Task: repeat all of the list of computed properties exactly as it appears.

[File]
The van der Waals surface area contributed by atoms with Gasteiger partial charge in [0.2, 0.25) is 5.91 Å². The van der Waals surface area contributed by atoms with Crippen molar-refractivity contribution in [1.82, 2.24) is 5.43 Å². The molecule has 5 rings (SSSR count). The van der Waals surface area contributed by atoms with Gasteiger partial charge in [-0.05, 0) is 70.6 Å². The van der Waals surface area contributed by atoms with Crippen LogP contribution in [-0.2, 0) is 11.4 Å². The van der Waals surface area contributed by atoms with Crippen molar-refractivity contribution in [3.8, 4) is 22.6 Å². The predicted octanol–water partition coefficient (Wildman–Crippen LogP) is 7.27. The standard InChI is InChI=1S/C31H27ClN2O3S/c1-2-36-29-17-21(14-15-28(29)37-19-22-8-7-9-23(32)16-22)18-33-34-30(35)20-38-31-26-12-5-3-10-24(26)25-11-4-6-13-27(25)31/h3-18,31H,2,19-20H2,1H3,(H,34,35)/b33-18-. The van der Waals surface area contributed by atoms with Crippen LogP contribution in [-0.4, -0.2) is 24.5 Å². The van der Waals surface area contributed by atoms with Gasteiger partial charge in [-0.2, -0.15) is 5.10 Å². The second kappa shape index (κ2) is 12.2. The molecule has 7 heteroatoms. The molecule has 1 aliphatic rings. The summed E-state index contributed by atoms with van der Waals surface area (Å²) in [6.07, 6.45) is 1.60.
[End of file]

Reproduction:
The van der Waals surface area contributed by atoms with Gasteiger partial charge in [0.2, 0.25) is 5.91 Å². The van der Waals surface area contributed by atoms with Crippen molar-refractivity contribution in [1.82, 2.24) is 5.43 Å². The molecule has 5 rings (SSSR count). The van der Waals surface area contributed by atoms with Gasteiger partial charge in [-0.05, 0) is 70.6 Å². The van der Waals surface area contributed by atoms with Crippen LogP contribution in [-0.2, 0) is 11.4 Å². The van der Waals surface area contributed by atoms with Crippen molar-refractivity contribution in [3.8, 4) is 22.6 Å². The predicted octanol–water partition coefficient (Wildman–Crippen LogP) is 7.27. The standard InChI is InChI=1S/C31H27ClN2O3S/c1-2-36-29-17-21(14-15-28(29)37-19-22-8-7-9-23(32)16-22)18-33-34-30(35)20-38-31-26-12-5-3-10-24(26)25-11-4-6-13-27(25)31/h3-18,31H,2,19-20H2,1H3,(H,34,35)/b33-18-. The van der Waals surface area contributed by atoms with Crippen LogP contribution in [-0.4, -0.2) is 24.5 Å². The van der Waals surface area contributed by atoms with Gasteiger partial charge in [-0.2, -0.15) is 5.10 Å². The second kappa shape index (κ2) is 12.2. The molecule has 7 heteroatoms. The molecule has 1 aliphatic rings. The summed E-state index contributed by atoms with van der Waals surface area (Å²) in [6.07, 6.45) is 1.60.